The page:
EAST HAMPTON, N.Y. — This is the height of the season in the Hamptons. Pick up a newspaper or click on a local Web site and you’ll see celebrities shopping, dining, partying, even fighting. The Hollywood A-list, politicians (Clintons, Bidens), billionaires, journalists and socialites are ubiquitous.
Not one person I have spoken with these past two weeks has mentioned Anthony Weiner. Not one. The pending sale of The Washington Post has hardly been a topic of conversation. Forget foreign policy. I have attended several events and seen at least 250 people and everyone is surprisingly focused on the same issues: Health, wellness, spirituality, yoga and self-realization (even if the latter includes facelifts).
One of the popular draws this August has been spiritual teacher, former swami and author Sally Kempton (“Meditation for the Love of It” and “Awakening Shakti: The Transformative Power of the Goddesses of Yoga.”)
The calm, reassuring Kempton spoke about life and how to achieve true enlightenment during several sessions at the Ross Wellness Center.
After a few meditation exercises (Close your eyes and ask yourself, what kind of love do you long for? Do you feel love in this room?), she got right into it: “Many of us have a hole in our hearts where we’ve felt the blows of life,” she said to knowing nods from a rapt group of seekers.
Kempton does not set herself up as an all-knowing guru, but as a fellow traveler. She uses anecdotes to describe her own experiences. She tells about seeing an old friend who had always led “an A-list life. It all fell apart a year ago. He’s a serious mess and he doesn’t know how to deal with it.” Kempton didn’t either, she admits. “I’m a compassionate person,” she says, “but all parts of me are afraid of being a mess. I tried to hide it.” In the end, she said, she had a conversation with him that was “one of the most liberating conversations I’ve ever had.”
It brought her back to a saying to live by, one of the most important things a former teacher had taught: “Wake up, grow up and show up.”
“Wake up and shift out of your ordinary shape,” she says. “Grow up and see what is destructive in your life.” And show up? “It’s one of the hardest things in life. . . . To show up. To be completely there — in the present moment.” Kempton sees life as a cycle of transformative experience. Everyone rises and falls and rises again. The question is how to deal with it. She draws a circle on a blackboard. At the top of the cycle is waking up, then the cycle moves to practice, then the honeymoon period, then a fall, more practice and waking up again. “If you’re not rising,” she says, “you’re falling.”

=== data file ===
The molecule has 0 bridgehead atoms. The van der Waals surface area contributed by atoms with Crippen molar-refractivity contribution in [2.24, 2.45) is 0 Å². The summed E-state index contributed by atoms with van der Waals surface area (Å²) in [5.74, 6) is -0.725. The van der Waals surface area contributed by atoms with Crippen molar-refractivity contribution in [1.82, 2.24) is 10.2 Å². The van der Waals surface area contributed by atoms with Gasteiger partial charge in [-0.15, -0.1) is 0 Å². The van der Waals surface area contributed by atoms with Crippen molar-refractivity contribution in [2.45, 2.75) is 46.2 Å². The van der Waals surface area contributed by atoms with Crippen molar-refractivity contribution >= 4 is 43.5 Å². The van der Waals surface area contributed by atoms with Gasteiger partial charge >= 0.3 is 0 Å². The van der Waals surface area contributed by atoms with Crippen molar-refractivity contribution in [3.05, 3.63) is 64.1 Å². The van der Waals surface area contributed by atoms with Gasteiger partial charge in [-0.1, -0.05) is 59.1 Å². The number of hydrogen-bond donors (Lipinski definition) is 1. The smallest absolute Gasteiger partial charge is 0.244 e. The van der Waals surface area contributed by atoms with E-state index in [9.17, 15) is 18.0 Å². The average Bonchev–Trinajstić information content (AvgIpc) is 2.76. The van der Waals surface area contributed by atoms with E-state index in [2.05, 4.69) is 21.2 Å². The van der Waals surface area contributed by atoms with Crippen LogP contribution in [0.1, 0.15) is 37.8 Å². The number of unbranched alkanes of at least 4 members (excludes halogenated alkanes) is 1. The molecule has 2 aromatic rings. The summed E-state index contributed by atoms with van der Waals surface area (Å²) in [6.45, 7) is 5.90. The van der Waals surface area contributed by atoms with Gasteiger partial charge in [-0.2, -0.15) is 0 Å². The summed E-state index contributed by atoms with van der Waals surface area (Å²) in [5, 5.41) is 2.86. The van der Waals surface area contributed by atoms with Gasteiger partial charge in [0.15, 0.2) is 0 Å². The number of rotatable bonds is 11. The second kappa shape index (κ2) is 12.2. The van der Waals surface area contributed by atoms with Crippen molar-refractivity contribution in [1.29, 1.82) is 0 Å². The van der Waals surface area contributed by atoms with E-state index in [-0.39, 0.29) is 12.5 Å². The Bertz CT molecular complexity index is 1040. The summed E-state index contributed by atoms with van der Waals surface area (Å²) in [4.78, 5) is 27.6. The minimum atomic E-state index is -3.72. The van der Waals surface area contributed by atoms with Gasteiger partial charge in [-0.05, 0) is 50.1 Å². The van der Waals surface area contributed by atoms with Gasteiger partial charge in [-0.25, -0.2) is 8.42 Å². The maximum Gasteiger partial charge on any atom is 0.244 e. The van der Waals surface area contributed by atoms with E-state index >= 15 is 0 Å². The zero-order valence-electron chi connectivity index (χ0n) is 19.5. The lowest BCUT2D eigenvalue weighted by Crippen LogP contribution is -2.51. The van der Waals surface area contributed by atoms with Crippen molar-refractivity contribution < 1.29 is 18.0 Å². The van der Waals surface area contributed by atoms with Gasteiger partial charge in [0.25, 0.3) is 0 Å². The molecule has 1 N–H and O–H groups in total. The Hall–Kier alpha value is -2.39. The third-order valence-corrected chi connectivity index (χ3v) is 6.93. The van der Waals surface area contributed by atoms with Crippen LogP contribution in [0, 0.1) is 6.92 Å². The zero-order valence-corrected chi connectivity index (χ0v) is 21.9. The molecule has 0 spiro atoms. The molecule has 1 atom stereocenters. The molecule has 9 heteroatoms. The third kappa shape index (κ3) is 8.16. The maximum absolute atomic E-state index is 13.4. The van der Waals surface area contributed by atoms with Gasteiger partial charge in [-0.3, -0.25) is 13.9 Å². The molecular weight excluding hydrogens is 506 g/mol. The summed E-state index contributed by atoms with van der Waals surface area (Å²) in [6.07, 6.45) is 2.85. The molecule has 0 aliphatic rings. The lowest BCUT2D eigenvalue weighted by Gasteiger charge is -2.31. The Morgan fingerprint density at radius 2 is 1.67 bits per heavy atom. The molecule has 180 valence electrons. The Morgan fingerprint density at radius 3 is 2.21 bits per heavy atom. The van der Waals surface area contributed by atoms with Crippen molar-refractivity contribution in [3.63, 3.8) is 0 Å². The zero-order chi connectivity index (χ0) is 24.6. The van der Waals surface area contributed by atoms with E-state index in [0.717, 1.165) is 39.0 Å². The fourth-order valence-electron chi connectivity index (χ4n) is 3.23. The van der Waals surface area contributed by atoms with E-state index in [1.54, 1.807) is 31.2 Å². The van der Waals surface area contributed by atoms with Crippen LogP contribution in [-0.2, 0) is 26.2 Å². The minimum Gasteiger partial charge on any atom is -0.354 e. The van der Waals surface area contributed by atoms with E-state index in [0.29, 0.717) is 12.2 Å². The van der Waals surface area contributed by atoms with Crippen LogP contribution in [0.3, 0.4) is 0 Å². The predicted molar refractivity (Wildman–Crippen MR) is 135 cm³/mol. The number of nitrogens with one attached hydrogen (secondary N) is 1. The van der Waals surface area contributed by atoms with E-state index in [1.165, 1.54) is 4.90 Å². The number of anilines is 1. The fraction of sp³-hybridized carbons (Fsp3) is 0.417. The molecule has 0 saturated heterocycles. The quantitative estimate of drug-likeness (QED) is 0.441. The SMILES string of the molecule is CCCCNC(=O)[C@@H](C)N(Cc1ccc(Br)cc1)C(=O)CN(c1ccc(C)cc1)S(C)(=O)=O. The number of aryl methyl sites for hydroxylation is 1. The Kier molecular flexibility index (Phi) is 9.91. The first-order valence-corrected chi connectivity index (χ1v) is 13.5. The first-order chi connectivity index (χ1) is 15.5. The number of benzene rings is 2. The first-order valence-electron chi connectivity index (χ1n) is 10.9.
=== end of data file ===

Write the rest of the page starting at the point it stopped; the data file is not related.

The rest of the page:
One can’t help but think of the lives of all the celebrities swirling about the Hamptons: One day a huge star, the next on the skids; one day a powerful politician, the next a loser; one day having billions in investments, the next going bankrupt.
Kempton says that sometimes in the middle of the day she will be “overwhelmed by a sense of incredible happiness, thinking: “Oh, this is how my life is supposed to be!”
“Inevitably, there’s the fall,” she says. “You’re going to hell, you’re doomed, and your 12 years of sobriety are over.” This cycle, she says, will go on, over and over. It goes on until you realize that you are never going to be perfectly enlightened, that you are vulnerable, that you’re going to realize that “I’m just a human being.” Then she says, you realize that “there is a door out. Inside the darkness is light, is the Golden Door.”
Kempton gives the group an exercise: Choose a partner and tell that person what your greatness is. She wants everyone to have the experience of being able to speak to things they don’t normally “cop to.” The exercise is enlightening for many in the room.
The irony is that this is exactly what is wrong with so many “A-listers” in the Hamptons. They spend so much time proclaiming their greatness that they don’t know who they are. After 40 years of coming here each summer, witnessing the rise and fall and rise and fall of the glamorous — the grasping, the preening, the striving and the palpable desperation — it’s a wonder everyone doesn’t realize how thin a reed we are all clinging to. The fear is always of falling.
But as Kempton puts it, “the greater the weight is, coming from a fall, the greater is the lightness.”